On September 1-4 2016, 29 members and activists from YODA organizations gathered in Antwerp for workshops on work with young people using drugs problematically, and issues related to this topic, such as homelessness and social services.

Our host for this meeting was Free Clinic, operating in Antwerp since the 1970s, and its specialist center Plug-INN, that is focused exclusively on people under 26 years old. Free Clinic and Plug-INN provide variety of services, ranging from needle exchange to medical and social assistance, and includes opioid substitution treatment.

Participants came from 11 different countries and organizations: Free Clinic from Belgium, CEPA from Romania, SSDP UK from United Kingdom, Juventas from Montenegro, HIDE from Hungary, Re Generation from Serbia, SIN from Poland, Aksion+ from Albania, Liberty 420 from Bulgaria, Labirynth from Kosovo and HOPS from Macedonia.

On the first day of workshops we learned about the Free Clinic and Plug-INN activities in Belgium, the current drug situation (especially from the perspective of young people) in this country and city of Antwerp, drug laws, and challenges they face in their everyday work. While the Free Clinic has been around for decades, the Plug INN center was started as a separate project just few years ago. Both clients and workers of Free Clinic recognized the need to create a uniquely tailored programme and services center for young drug users for two main reasons:  young users would discriminate against older ones, considering themselves and their situation to be much different (“yes, we use drugs, but we are different than these old guys – we have plans, we are not that hooked, we use but we are living our lives”), while at the same time older users sometimes had negative influence on the young clients e.g. introducing them to their dealers.

Plug INN center is located in downtown Antwerp, close to the former red light district. Until a few years ago this area was well known for its open drug scene, which had since dispersed all over the city due to police crackdowns and gentrification. It is open for people under 26 years old, and offers services such as counseling, needle and other drug paraphernalia exchange and medical support provided by doctor.

Later on that day we had a workshop on work with young people using drugs problematically, where – after being divided into working groups – we simulated working at a drop-in center accepting clients having specific problems that we had to solve.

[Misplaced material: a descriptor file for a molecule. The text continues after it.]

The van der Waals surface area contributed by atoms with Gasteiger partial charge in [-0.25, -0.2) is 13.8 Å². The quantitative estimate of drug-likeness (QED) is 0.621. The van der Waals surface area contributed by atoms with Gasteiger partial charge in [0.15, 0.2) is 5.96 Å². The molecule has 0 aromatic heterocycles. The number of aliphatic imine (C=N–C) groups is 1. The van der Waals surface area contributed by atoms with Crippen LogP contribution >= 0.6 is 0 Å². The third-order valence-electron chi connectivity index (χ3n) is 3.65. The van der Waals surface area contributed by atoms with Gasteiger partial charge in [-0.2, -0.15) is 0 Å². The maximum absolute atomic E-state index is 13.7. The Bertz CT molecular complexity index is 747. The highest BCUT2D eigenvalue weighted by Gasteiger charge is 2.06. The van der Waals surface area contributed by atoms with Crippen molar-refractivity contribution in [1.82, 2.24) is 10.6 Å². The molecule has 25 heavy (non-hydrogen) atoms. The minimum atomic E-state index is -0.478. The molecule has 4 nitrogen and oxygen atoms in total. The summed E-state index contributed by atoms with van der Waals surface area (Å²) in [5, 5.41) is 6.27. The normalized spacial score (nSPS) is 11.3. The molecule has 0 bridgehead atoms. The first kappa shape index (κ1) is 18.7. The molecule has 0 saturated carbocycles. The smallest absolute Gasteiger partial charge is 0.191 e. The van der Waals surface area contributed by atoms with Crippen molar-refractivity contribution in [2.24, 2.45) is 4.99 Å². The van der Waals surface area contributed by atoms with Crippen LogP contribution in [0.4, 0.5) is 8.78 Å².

We discussed the situation in our respective countries (no group had two people coming from same country), and discussed what type of support could we provide in real life versus an ideal situation in which there are no legal barriers, funding is unlimited and every organization has as many perfectly trained and experienced employees as it wants. This way we wanted to determine similarities and differences in problems faced by each country. Needless to say, law, resources and capacity were named most often.

The second day of workshops started with an alternative city tour organized by Buro Aktief, another project of Free Clinic, where current and former clients show parts of the town that had once been famous for drugs, alcohol, sex work and nightlife. During the tour we discussed approaches to the drug and drug related issues in the urban environment, especially outreach work.

After lunch we had YODA strategic meeting, where we discussed our plans for the next year, both as a network and individual organizations, so we could see how we can get involved and support each other’s work. These plans include continuation of similar workshops in the coming years, aiming to increase the professional competences of people working in YODA member organizations; major meetings with international policy makers and representatives of key international institutions involved in European and global drug policy; participation in all the important international events such as UN Commission on Narcotic Drugs session and EU drug consultations and expansion of our partyworking services at festivals around Europe.

Later we conducted workshops on outreach: each group was supposed to cover a different part of the imaginary city of Yodaburg, where different groups of drug users would hang out representing possible differences in needs. With a limited budget participants had to choose when their outreach should start, how often it would take place each week, and what professionals should be on it – each having a different salary (you need to decide where you send alcohol counselor and where needle exchange worker will be more useful). In contrast to the workshops on the day before, here we needed to operate in a realistic situation in which resources are limited, to work out how we can utilize them most effectively.

Soon we will be publishing more professionally-focused summary of all the activities from this workshops, where you will be able to learn what are the existing approaches and ideas for new and better solutions to the topics that we discussed in Antwerp.

On Saturday morning we finished our meeting with evaluation, after which participants headed back to their countries all across Europe. It was a great experience for us as organizers and we hope all the participants enjoyed it as much as we did. Huge shout-out to Free Clinic and Plug-INN for being such a wonderful hosts, and all the other partner organizations that helped to facilitate particular modules of this workshop. We can’t wait to see you all in Warsaw and Budapest soon!

This project is supported by European Union Erasmus+ program

This project is supported by Open Society Foundations Global Drug Policy Program